This, Barri, is crap. If you didn’t know it before you sent it, you know it now.

    Your panel descriptions are either rambling, impossible, or boring, not to mention nonsensical. You have disappearing leaps, looking at children while killing bears by depawing them, or panels that just don’t flow together to form a complete action.

    You name exacly two characters out of twelve. Of the seven kids, Unnamed Girl, He-Man, and the Three Roof Men, you name a kid and a Roof Man in a place where a reader can see it. Good going! I always name the unimportant ones and leave the main characters for issue two, myself…

    From a storytelling point of view, this story made no sense whatsoever. What was the point of killing He-Man, except to show a Knightly-like ass? To say she can’t keep her legs shut? And seven kids? Are they all hers? Did she have twins or triplets? Because the oldest should be maybe six or seven, if they’re all hers and she had them individually. I’d say that six or seven is no longer a toddler. Anyway, I really want to know what this was supposed to accomplish.

    So, we get that the first scene is nonsensical. Let’s look at the second scene. Again, the panel descriptions are weak and nonsensical, and the conversation, such as it is, is somewhat more focused, but not by much. The thing that gets me is why did they wait until they were together and calmly overlooking the town before having the news sprung that they had two days to prepare for war? It’s like your wife coming up to you and saying she’s going to have a baby in two days…and it’s not yours. See how that goes over? The same way this does.

    Since we’re talking about the dialogue…It needs to be ripped out wholesale and replaced. You had some narration in the beginning, and then it totally went away. (Probably went to go find some sense and sensibility as to the action that was happening…) The people here barely speak, leaving you a metric ton of space to actually do your job and tell the story. You didn’t do it, and so, it’s a criminal waste of space. Some worthwhile dialogue would have made this not as bad as it was.

    Your spelling and punctuation are horrible. This is a definite reversion, and I’m disappointed to see it. I’m disappointed in this entire script, to be honest. There isn’t a thing here that’s worth taking the time to polish, let alone publish.

    Give this the thrice over. Then do it again. Rethink it from the ground up. Have it be a story that actually makes sense. Then you may have something to work with. Right now, I’m two scenes in, and I not only have absolutely no idea what the story is about, as a reader, I zero interest in finding out.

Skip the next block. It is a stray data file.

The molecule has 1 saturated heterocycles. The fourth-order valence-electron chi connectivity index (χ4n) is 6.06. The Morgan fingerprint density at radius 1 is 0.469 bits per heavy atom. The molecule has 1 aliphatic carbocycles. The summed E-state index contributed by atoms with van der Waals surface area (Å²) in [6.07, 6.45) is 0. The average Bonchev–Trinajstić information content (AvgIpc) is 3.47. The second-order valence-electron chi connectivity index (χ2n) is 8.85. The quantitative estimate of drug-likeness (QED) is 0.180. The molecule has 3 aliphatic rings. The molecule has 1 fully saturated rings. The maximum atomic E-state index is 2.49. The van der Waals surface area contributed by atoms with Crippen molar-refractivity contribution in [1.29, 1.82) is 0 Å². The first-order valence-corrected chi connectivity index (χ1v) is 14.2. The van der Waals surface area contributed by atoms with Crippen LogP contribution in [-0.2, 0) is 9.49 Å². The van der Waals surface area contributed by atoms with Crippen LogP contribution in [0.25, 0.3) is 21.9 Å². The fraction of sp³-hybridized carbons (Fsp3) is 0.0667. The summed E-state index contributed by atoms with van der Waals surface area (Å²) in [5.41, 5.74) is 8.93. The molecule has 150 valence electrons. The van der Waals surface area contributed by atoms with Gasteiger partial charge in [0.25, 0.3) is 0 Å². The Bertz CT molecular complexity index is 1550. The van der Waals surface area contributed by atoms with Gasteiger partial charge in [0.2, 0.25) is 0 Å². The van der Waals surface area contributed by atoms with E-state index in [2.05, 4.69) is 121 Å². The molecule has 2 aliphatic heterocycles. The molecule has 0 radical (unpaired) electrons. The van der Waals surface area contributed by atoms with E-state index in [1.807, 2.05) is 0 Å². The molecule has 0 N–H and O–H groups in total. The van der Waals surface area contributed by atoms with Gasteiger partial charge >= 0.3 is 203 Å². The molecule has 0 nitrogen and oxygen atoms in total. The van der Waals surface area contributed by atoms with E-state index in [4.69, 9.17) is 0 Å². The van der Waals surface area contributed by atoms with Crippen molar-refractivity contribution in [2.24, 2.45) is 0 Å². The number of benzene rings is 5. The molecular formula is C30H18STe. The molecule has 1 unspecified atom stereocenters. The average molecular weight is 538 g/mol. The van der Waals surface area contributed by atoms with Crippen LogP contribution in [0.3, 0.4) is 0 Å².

Okay. That’s it for me. Thanks, Calvin. We’ll have to do this more often, methinks.



  9. jamesfairlie Guest

    I plan on looking at this a bit more closely later on, but on first readin I have one niggle - if she has 7 children from the village with her then she's not the last of her tribe

    Overall I found it quite fun, but the descriptions could often be quite confusing.

    I'll hopefully be back later with more comments.



  10. JohnLees Guest

    I think Calvin and Steve covered this pretty thoroughly, but I'll throw in a couple of comments. I can't say I was too keen on this, Barri. I think you've done some quality work before that I enjoyed reading, but this just wasn't as good.

    I think your panel descriptions were a bit over-complicated and confusing, to the point where I barely knew what was going on in what was, once I slowed down and reread it, actually a fairly straightforward scene. The problem, I believe, was that you had too much going on - introduce the character, having her in a fight scene, oh and wait there's kids here too I'm intrtoducing, and they're actually HER kids, and did I mention they're doing stuff too? - and because so much was going on at once, no one element really had much of an impact on me.

    And this may be more of a niggly complaint, and some might argue its not even necessary for a comic script (which, essentially, is notes for the artist rather than a story in itself). But I didn't really feel much of an unfolding narrative with reading the script, but rather like you were more interested in just describing in detail the technical layout of a series of images, in so much detail that, going through it, it became an almost exhaustive, fractured read. This may be nonsense I'm spouting here, and I can't really vocalise what I'm getting at here, but perhaps Calvin or Steve can explain it better, if they got the same feeling.

    I hope the negative feedback isn't too disheartening. The very fact that I was expecting something better should tell you that you're an ever-improving writer capable of writing stronger material than this. I look forward to seeing what you come up with next!